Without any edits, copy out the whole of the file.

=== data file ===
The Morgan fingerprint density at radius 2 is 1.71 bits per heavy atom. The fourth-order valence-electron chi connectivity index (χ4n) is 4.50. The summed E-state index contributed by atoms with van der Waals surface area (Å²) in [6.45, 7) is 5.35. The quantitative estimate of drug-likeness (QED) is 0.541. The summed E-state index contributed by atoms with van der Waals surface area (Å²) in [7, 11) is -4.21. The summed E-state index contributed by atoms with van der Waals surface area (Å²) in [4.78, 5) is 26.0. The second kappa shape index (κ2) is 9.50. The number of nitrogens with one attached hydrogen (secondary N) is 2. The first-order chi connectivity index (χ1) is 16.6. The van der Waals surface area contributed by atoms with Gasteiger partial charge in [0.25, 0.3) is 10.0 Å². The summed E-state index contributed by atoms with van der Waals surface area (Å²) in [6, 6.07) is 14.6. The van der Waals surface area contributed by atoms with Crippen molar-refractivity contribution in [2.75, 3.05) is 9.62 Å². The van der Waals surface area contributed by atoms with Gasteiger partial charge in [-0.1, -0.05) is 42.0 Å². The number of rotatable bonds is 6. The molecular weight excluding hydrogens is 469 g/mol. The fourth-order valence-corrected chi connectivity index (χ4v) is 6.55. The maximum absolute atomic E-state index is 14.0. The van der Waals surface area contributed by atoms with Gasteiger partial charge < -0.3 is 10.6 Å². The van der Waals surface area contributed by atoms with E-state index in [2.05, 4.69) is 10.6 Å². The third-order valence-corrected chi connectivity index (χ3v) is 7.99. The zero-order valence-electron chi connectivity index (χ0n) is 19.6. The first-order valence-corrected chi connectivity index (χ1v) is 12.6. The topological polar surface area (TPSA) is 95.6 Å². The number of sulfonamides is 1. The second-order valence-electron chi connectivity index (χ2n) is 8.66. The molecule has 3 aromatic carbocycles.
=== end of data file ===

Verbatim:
The Morgan fingerprint density at radius 2 is 1.71 bits per heavy atom. The fourth-order valence-electron chi connectivity index (χ4n) is 4.50. The summed E-state index contributed by atoms with van der Waals surface area (Å²) in [6.45, 7) is 5.35. The quantitative estimate of drug-likeness (QED) is 0.541. The summed E-state index contributed by atoms with van der Waals surface area (Å²) in [7, 11) is -4.21. The summed E-state index contributed by atoms with van der Waals surface area (Å²) in [4.78, 5) is 26.0. The second kappa shape index (κ2) is 9.50. The number of nitrogens with one attached hydrogen (secondary N) is 2. The first-order chi connectivity index (χ1) is 16.6. The van der Waals surface area contributed by atoms with Gasteiger partial charge in [0.25, 0.3) is 10.0 Å². The summed E-state index contributed by atoms with van der Waals surface area (Å²) in [6, 6.07) is 14.6. The van der Waals surface area contributed by atoms with Crippen molar-refractivity contribution in [2.75, 3.05) is 9.62 Å². The van der Waals surface area contributed by atoms with Gasteiger partial charge in [-0.1, -0.05) is 42.0 Å². The number of rotatable bonds is 6. The molecular weight excluding hydrogens is 469 g/mol. The fourth-order valence-corrected chi connectivity index (χ4v) is 6.55. The maximum absolute atomic E-state index is 14.0. The van der Waals surface area contributed by atoms with Gasteiger partial charge < -0.3 is 10.6 Å². The van der Waals surface area contributed by atoms with E-state index in [2.05, 4.69) is 10.6 Å². The third-order valence-corrected chi connectivity index (χ3v) is 7.99. The zero-order valence-electron chi connectivity index (χ0n) is 19.6. The first-order valence-corrected chi connectivity index (χ1v) is 12.6. The topological polar surface area (TPSA) is 95.6 Å². The number of sulfonamides is 1. The second-order valence-electron chi connectivity index (χ2n) is 8.66. The molecule has 3 aromatic carbocycles.